Gov. Jan Brewer brings little personal education to AZ leadership
Jan Brewer took office as Arizona state governor Jan. 20, when former governor Janet Napolitano departed for Washington to assume her post as the Secretary of Homeland Security. Since then, Brewer has sent a pretty clear message to students and educators across Arizona. Brewer had no problem signing off on the now-infamous budget plan that will take $350 million away from our state’s public education system.
This may be old news, but outrage over Brewer’s decision shouldn’t cease. By giving those budget cuts her approval, Brewer has told Arizonans she doesn’t value education or care about the future of Arizona. There’s a pretty simple reason for this: Brewer may have nearly 30 years of political experience, but there’s one thing she doesn’t have – a college degree.
I’m sure most of the students here at NAU, as well as at universities and colleges across the state, are not pursuing higher education because they desire to go into politics. It is almost certainly guaranteed that when we graduate we won’t be capable of running a state with a population of approximately six million people, but you’d think that with the commitment and work college life requires we’d be better armed than Jan Brewer.
We’re in college because we want to secure a future and to better ourselves. We stick it out, year after year, buying outrageously priced books, pushing ourselves (and our immune systems) through difficult classes and exams in addition to paying tuition every semester. We do it because we value it. We know how good it feels at the end of the semester and, hopefully, how good it will feel when we graduate and get a job.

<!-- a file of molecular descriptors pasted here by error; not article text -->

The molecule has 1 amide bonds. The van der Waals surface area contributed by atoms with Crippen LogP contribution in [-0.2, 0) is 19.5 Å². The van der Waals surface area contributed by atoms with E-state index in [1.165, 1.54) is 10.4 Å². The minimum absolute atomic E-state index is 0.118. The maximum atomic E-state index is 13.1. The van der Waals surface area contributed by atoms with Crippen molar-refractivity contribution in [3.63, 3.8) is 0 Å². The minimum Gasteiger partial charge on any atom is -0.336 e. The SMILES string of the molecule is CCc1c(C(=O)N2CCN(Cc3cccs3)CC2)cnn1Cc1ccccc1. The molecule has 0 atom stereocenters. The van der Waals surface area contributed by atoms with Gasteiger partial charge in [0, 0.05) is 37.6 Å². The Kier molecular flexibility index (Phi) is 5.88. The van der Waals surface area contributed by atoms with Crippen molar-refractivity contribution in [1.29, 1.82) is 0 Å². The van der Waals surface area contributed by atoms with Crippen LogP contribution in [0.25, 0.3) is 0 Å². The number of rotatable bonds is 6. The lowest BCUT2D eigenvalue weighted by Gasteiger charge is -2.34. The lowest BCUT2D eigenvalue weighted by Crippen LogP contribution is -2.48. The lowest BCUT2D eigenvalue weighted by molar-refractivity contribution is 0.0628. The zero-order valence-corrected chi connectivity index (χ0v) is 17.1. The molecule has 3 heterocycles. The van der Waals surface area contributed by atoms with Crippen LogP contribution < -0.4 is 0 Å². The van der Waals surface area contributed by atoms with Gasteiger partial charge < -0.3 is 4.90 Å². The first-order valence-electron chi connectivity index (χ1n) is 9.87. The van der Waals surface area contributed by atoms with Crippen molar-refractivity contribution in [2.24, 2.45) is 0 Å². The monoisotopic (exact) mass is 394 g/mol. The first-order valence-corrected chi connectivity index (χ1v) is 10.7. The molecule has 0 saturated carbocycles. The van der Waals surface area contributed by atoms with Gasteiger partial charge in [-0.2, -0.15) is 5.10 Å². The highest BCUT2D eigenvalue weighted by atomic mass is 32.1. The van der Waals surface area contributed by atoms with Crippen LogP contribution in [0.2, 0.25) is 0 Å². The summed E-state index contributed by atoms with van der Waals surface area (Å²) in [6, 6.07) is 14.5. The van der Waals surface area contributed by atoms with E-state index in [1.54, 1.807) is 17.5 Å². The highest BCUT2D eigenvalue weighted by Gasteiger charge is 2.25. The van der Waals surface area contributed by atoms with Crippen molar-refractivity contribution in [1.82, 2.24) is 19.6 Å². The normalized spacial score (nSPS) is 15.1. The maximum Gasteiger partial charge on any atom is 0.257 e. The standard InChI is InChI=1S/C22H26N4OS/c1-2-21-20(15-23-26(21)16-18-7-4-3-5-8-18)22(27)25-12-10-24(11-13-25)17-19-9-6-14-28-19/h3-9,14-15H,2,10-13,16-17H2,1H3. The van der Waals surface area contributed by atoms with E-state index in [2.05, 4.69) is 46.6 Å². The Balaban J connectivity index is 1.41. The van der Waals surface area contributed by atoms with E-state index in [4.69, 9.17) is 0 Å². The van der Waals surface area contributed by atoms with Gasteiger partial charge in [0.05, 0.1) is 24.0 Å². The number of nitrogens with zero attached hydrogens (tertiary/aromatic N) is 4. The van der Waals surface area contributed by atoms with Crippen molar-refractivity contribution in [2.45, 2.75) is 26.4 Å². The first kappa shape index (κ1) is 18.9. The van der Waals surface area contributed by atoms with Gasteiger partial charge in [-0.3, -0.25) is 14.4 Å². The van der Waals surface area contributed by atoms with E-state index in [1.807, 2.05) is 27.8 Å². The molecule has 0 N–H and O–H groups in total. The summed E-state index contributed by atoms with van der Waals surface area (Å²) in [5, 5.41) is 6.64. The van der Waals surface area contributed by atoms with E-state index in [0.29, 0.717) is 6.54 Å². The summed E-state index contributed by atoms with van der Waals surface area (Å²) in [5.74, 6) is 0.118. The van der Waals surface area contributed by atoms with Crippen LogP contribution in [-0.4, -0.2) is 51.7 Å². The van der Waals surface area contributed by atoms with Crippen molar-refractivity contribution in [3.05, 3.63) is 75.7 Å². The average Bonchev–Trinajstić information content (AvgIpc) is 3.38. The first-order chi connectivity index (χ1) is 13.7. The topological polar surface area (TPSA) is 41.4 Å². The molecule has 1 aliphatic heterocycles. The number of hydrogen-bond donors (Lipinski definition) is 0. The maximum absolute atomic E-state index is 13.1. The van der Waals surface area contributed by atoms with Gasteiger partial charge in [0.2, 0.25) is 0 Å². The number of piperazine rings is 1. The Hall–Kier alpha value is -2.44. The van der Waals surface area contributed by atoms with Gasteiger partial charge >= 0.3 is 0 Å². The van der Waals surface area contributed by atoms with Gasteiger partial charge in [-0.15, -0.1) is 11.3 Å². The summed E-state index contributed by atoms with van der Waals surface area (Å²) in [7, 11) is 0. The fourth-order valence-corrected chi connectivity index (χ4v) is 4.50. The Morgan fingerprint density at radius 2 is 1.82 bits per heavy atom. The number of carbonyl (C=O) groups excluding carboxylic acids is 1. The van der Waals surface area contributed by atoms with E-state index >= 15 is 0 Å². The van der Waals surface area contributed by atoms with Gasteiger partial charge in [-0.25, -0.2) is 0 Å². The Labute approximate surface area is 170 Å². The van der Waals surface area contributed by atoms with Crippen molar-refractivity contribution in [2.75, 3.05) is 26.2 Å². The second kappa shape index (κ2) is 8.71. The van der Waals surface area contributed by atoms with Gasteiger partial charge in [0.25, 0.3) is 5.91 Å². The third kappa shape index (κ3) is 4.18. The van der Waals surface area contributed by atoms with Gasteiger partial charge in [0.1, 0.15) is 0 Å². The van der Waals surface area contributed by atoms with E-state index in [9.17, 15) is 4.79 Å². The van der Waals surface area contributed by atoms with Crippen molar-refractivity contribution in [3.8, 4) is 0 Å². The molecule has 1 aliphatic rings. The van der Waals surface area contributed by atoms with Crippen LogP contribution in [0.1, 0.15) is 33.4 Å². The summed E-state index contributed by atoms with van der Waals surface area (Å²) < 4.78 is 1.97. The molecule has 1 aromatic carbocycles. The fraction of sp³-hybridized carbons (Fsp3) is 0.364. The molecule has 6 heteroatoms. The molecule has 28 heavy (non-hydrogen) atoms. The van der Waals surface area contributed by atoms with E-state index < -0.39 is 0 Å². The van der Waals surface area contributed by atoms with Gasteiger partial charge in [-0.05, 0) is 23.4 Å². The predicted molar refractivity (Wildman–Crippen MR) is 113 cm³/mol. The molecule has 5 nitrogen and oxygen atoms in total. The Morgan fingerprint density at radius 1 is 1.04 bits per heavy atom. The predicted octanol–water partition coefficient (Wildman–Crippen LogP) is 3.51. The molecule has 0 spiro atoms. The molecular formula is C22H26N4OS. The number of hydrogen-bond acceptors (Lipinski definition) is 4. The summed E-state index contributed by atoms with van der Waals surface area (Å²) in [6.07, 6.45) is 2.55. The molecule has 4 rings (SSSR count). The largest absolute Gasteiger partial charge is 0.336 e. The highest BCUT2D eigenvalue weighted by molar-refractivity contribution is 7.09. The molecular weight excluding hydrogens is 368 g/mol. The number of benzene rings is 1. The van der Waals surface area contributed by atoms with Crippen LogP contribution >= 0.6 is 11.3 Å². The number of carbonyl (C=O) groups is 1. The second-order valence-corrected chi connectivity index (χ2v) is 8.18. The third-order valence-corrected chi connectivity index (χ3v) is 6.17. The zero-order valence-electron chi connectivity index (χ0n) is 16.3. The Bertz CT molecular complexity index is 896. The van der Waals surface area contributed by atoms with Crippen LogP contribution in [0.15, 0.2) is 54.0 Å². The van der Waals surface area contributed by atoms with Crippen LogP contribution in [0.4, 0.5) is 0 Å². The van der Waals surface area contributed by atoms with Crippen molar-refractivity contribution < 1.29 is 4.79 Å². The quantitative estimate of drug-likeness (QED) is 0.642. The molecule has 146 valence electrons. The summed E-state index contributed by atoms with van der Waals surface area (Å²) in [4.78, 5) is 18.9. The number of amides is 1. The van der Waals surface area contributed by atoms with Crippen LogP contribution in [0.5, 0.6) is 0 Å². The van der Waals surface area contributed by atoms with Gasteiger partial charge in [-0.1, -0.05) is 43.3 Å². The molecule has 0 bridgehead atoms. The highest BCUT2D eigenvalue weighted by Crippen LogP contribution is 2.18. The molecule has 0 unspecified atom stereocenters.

I suppose it must be easy for someone like Jan Brewer to approve such dangerous and thoughtless budget cuts when she knows next to nothing about the processes, and experience and sacrifices one makes when one attends a university. Nor does it appear she cares. Anyone who understands the value of getting an education would never suggest limiting such an important institution.
Education exists, not as a luxury, but as a tool of personal and societal betterment. Students exit universities more aware and discerning of the world around them, hopefully with the intention of bettering that world. If the oppurtunity to pursue an education is compromised the blue collar workforce — which is already stretched economically thin — will be overwhelmed by an excess of job seekers who might have otherwise gone to college. Also, a society with an uneducated populus won’t be able to critique its leaders or create true progress.
Cutting educational funding isn’t just a financial blunder; it’s a gesture of disrespect toward the students and educators who worked hard to get where they are and who are still working. Furthermore, this has the potential to damage future generations, perhaps damning an entire generation to an uneducated existence.
So what education does Brewer have? Well, she’s a certified radiological technologist, meaning she is certified to create images, like x-rays, which help diagnosis health problems. I’m sure, should I slip on some ice, Brewer would be capable of identifying a fractured tibia. But just because she can see inside a human body doesn’t mean she can see what’s best for Arizona.
If Brewer’s catastrophic decision to take money away from education is any indication, her leadership probably won’t improve. Brewer inherited her lofty position by happenstance. So when election season rolls around let’s make sure she doesn’t get to keep it and vote her out.
Keep telling NAU what you expect from it, and keep telling the state you won’t settle for shoddy politicians who who refuse to represent one of the most important aspects of society: education.
If we expect as much as we do from ourselves as students, we most certainly can expect a lot more from our governor.